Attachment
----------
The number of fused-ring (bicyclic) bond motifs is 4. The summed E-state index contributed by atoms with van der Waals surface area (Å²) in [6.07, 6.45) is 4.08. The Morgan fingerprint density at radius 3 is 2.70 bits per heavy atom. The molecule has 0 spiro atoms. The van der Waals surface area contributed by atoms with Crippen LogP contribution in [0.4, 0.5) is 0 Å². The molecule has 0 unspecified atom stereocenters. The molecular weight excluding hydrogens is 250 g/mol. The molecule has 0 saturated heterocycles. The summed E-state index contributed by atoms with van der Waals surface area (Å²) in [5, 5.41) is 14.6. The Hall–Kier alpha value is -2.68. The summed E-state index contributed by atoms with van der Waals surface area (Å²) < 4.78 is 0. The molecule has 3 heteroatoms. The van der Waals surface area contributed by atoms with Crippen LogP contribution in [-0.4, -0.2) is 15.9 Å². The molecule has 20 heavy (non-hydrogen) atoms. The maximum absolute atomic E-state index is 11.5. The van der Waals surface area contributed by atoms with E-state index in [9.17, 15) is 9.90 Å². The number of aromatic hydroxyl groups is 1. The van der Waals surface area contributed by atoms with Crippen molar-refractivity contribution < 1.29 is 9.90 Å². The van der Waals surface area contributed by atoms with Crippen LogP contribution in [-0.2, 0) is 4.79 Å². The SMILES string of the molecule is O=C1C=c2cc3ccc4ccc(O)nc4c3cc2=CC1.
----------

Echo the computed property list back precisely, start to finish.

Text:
The number of fused-ring (bicyclic) bond motifs is 4. The summed E-state index contributed by atoms with van der Waals surface area (Å²) in [6.07, 6.45) is 4.08. The Morgan fingerprint density at radius 3 is 2.70 bits per heavy atom. The molecule has 0 spiro atoms. The van der Waals surface area contributed by atoms with Crippen LogP contribution in [0.4, 0.5) is 0 Å². The molecule has 0 unspecified atom stereocenters. The molecular weight excluding hydrogens is 250 g/mol. The molecule has 0 saturated heterocycles. The summed E-state index contributed by atoms with van der Waals surface area (Å²) in [5, 5.41) is 14.6. The Hall–Kier alpha value is -2.68. The summed E-state index contributed by atoms with van der Waals surface area (Å²) < 4.78 is 0. The molecule has 3 heteroatoms. The van der Waals surface area contributed by atoms with Crippen LogP contribution in [-0.4, -0.2) is 15.9 Å². The molecule has 20 heavy (non-hydrogen) atoms. The maximum absolute atomic E-state index is 11.5. The van der Waals surface area contributed by atoms with E-state index in [9.17, 15) is 9.90 Å². The number of aromatic hydroxyl groups is 1. The van der Waals surface area contributed by atoms with Crippen molar-refractivity contribution < 1.29 is 9.90 Å². The van der Waals surface area contributed by atoms with Crippen LogP contribution in [-0.2, 0) is 4.79 Å². The SMILES string of the molecule is O=C1C=c2cc3ccc4ccc(O)nc4c3cc2=CC1.